The statcoulomb (statC) or franklin (Fr) or electrostatic unit of charge (esu) is the physical unit for electrical charge used in the esu-cgs (centimetre-gram-second system of units) and Gaussian units. It is a derived unit given by
- 1 statC =dyn1/2 cm= cm3/2 g1/2 s-1.
- For electric charge:
- 1 C ↔ 2997924580 statC ≈ ×109 statC3.00
- ⇒ 1 statC ↔ ~64×10−10 C. 3.335
- For electric flux (ΦD):
- 1 C ↔ 4π×2997924580 statC ≈×1010 statC3.77
- ⇒ 1 statC ↔ ~×10−11 C. 2.65
The symbol "↔" is used instead of "=" because the two sides are not necessarily interchangeable, as discussed below. The number 2997924580 is 10 times the value of the speed of light expressed in meters/second, and the conversions are exact except where indicated. The second context implies that the SI and cgs units for an electric displacement field (D) are related by:
- 1 C/m2 ↔ 4π×2997924580×10−4 statC/cm2 ≈ ×106 statC/cm23.77
- ⇒ 1 statC/cm2 ↔ ~×10−7 C/m22.65
Definition and relation to cgs base units
The statcoulomb is defined as follows: if two stationary objects each carry a charge of 1 statC and are 1 cm apart, they will electrically repel each other with a force of 1 dyne. This repulsion is governed by Coulomb's law, which in the Gaussian-cgs system states:
where F is the force, q1 and q2 are the two charges, and r is the distance between the charges. Performing dimensional analysis on Coulomb's law, the dimension of electrical charge in cgs must be [mass]1/2 [length]3/2 [time]−1. (This statement is not true in SI units; see below.) We can be more specific in light of the definition above: Plugging in F = 1 dyn, q1 = q2 = 1 statC, and r = 1 cm, we get:
- 1 statC = g1/2 cm3/2 s−1
Dimensional relation between Statcoulomb and Coulomb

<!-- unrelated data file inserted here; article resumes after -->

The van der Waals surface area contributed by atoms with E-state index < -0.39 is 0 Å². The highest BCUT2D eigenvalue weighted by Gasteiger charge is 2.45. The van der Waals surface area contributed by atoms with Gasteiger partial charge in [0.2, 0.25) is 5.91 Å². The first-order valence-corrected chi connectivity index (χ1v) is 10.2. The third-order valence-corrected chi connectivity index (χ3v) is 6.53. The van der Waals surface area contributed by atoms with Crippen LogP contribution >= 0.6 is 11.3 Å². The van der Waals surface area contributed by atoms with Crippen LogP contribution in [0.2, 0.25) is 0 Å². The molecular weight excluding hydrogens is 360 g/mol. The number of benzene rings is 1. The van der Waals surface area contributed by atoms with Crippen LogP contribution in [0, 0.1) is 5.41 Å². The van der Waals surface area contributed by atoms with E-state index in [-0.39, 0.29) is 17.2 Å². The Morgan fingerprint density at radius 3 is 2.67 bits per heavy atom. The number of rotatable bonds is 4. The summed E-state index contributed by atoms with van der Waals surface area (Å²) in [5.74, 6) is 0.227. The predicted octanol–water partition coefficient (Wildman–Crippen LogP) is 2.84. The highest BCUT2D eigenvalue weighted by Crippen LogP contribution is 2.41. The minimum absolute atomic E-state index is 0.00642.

This section possibly contains original research. (February 2013)
This section may stray from the topic of the article into the topic of another article, Gaussian units #Major differences between Gaussian and SI units. (February 2013)
Since ε0, the vacuum permittivity, is not dimensionless, the coulomb (the SI unit of charge) is not dimensionally equivalent to [mass]1/2 [length]3/2 [time]−1, unlike the statcoulomb. In fact, it is impossible to express the coulomb in terms of mass, length, and time alone.
Consequently, a conversion equation like "1 C = N statC" can be misleading: the units on the two sides are not consistent. One cannot freely switch between coulombs and statcoulombs within a formula or equation, as one would freely switch between centimeters and meters. One can, however, find a correspondence between coulombs and statcoulombs in different contexts. As described below, "1 C corresponds to ×109 statC" when describing the charge of objects. In other words, if a physical object has a charge of 1 C, it also has a charge of 3.00×109 statC. Likewise, "1 C corresponds to 3.00×1010 statC" when describing an 3.77electric displacement field flux.
As a unit of charge
The statcoulomb is defined as follows: If two stationary objects each carry a charge of 1 statC and are 1 cm apart, they will electrically repel each other with a force of 1 dyne. From this definition, it is straightforward to find an equivalent charge in SI coulombs. Using the SI equation
and plugging in F = 1 dyn = 10−5 N, and r = 1 cm = 10−2 m, and then solving for q = q1 = q2, the result is q = (1/2997924580)C ≈ ×10−10 C. Therefore, an object with a charge of 1 statC has a charge of 3.34×10−10 C. 3.34
This can also be expressed by the following conversion, which is fully dimensionally consistent, and often useful for switching between SI and cgs formulae:
As a unit of electric displacement field or flux
Therefore, the conversion factor for flux is 4π different from the conversion factor for charge:
- (as unit of ΦD).
The dimensionally consistent version is:
- (as unit of ΦD).